2) Which ones you catch specifically will depend on your needs. Many would tell you that even getting an ArgumentException or ArgumentNullException means that you, as the developer, have failed to validate things higher up in your call.

3) If you've had an exception, you generally don't want to return anything- the exception itself means that your method failed to complete properly, which means you can't have good data for your return value anyway. There are exceptions to this, however, so YMMV.

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Thank you. I understand now. –  Zeos6 Jul 15 '11 at 15:49
    
I would like to thank all of you, You have been EXTREMELY helpful and generous with your time and knowledge. Thank you. All the answers were applicable and valuable to me but I am not sure how to mark this question as answered with all the entries as the answer. –  Zeos6 Jul 15 '11 at 15:51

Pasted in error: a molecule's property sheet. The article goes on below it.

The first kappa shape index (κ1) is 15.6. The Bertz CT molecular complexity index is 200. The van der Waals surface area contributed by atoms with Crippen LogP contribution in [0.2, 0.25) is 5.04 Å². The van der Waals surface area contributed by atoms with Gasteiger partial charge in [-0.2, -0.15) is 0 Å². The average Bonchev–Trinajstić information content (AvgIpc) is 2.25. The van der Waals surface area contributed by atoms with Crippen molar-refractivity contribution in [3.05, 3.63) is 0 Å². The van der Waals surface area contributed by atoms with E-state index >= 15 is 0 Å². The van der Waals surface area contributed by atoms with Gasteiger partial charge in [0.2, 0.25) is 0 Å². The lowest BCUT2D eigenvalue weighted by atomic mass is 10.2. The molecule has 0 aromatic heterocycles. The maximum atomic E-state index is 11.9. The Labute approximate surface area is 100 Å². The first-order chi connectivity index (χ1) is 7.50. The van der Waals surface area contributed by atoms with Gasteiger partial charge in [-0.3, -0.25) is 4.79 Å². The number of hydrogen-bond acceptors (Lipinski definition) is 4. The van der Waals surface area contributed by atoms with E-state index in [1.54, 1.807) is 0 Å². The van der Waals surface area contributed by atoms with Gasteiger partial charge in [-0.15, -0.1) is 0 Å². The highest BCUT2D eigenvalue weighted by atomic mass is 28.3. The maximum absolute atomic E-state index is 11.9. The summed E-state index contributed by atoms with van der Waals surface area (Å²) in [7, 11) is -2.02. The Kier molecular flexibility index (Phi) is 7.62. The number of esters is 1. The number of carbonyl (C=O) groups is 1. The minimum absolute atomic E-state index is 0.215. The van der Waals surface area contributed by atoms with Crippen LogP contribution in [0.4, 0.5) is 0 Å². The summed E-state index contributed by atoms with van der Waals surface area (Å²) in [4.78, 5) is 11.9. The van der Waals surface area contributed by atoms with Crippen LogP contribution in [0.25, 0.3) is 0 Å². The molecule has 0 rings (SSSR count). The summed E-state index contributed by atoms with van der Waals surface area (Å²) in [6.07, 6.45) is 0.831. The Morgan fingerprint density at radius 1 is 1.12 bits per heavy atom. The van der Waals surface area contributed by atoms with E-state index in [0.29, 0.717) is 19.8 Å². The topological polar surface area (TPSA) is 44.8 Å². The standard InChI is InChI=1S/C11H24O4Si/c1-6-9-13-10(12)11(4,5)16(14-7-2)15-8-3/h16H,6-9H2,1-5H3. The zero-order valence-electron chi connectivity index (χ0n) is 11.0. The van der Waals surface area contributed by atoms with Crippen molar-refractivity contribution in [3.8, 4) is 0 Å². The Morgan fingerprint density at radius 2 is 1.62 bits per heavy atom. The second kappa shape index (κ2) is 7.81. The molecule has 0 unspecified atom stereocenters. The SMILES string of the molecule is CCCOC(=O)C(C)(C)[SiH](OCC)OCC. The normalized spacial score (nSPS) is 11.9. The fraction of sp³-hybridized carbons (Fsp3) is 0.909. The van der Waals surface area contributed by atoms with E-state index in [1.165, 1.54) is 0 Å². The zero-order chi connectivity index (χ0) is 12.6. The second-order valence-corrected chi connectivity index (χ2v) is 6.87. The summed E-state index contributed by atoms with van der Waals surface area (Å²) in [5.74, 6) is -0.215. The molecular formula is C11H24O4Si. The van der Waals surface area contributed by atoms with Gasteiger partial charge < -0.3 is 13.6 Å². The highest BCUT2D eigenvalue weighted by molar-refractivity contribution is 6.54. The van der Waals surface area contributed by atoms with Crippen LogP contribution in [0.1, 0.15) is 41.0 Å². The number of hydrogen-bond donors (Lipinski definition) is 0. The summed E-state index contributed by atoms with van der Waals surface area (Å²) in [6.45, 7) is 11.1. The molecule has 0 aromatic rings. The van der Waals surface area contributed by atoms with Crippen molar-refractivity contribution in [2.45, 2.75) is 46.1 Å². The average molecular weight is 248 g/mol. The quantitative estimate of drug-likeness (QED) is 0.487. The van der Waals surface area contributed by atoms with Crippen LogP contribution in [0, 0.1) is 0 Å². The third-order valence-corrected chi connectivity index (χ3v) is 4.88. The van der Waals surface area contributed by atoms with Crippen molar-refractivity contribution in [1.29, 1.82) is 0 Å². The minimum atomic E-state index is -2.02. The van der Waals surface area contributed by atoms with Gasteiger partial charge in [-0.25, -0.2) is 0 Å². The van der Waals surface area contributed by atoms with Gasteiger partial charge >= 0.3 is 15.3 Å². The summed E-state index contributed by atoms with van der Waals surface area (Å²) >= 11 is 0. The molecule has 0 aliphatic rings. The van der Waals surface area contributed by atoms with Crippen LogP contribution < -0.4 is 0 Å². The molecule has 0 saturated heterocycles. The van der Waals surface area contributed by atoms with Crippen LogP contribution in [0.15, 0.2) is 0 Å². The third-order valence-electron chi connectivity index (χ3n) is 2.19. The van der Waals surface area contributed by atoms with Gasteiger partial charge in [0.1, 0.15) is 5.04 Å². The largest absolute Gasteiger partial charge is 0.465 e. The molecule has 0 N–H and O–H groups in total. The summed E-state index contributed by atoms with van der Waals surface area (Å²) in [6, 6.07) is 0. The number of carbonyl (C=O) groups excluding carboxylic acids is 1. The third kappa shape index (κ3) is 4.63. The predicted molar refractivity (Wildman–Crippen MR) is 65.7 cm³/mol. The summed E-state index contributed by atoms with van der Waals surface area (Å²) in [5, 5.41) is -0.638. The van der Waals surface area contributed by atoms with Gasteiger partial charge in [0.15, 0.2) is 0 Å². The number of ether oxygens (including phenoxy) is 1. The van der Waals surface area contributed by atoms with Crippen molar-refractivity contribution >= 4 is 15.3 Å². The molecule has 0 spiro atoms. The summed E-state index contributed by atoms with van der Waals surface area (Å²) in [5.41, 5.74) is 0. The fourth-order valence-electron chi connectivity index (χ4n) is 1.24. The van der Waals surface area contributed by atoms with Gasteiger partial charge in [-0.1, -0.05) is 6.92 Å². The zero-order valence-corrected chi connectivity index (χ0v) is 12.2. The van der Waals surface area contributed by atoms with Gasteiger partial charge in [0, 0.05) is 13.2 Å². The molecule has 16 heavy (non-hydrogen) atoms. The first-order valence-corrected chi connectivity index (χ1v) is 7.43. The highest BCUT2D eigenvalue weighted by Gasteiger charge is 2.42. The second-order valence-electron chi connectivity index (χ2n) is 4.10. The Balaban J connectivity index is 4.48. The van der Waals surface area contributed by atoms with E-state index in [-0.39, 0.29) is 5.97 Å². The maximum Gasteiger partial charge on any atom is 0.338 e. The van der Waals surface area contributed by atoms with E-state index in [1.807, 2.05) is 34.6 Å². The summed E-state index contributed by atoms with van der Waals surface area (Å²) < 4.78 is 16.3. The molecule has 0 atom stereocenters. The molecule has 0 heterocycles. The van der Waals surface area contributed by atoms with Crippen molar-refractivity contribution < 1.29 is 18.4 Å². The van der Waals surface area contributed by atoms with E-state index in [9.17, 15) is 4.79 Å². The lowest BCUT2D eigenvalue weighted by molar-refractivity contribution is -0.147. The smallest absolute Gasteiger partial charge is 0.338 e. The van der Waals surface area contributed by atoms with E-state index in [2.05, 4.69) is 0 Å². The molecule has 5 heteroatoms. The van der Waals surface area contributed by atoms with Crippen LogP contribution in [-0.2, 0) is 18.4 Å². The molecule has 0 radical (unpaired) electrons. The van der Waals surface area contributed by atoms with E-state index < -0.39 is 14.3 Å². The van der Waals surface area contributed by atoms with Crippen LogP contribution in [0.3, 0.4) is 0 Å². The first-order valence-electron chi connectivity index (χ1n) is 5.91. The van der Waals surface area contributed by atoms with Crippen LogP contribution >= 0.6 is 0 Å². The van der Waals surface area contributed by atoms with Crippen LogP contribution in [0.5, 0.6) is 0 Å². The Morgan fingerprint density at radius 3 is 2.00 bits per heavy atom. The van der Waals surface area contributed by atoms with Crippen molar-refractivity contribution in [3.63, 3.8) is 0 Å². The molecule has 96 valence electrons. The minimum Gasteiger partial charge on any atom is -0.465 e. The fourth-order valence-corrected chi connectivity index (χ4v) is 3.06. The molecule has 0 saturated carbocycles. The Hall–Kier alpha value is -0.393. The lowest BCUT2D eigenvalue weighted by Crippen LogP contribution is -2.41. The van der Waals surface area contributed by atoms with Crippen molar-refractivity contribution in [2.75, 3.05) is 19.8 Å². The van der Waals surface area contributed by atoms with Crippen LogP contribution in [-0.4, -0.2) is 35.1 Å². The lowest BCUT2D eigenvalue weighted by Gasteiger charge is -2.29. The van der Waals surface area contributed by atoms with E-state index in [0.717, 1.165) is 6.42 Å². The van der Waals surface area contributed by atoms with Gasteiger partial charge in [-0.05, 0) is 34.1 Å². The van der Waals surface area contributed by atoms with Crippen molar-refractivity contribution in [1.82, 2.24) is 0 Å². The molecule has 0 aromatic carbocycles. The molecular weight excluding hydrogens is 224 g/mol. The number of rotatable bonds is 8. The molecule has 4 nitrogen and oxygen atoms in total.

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1) The specific-ness of any exception is based on its inheritence hierarchy from more generic base class exceptions.

2) You can use a general catch all as below:

try
{
    ...
}
catch (System.Exception ex)
{
    ...
}

3) Yes, this is fine although you might want to have a catch all as shown in my (2) answer after the more specific ArgumentException you already have.

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I already catch this Chris, using ... if(null == input || 0 == input.Length) –  Zeos6 Jul 15 '11 at 16:13
    
It's still always worth having a catch all exception at the end of any more specific exception handlers. –  Chris Snowden Jul 15 '11 at 16:21
    
Thank you. I will adopt this practice. –  Zeos6 Jul 15 '11 at 16:27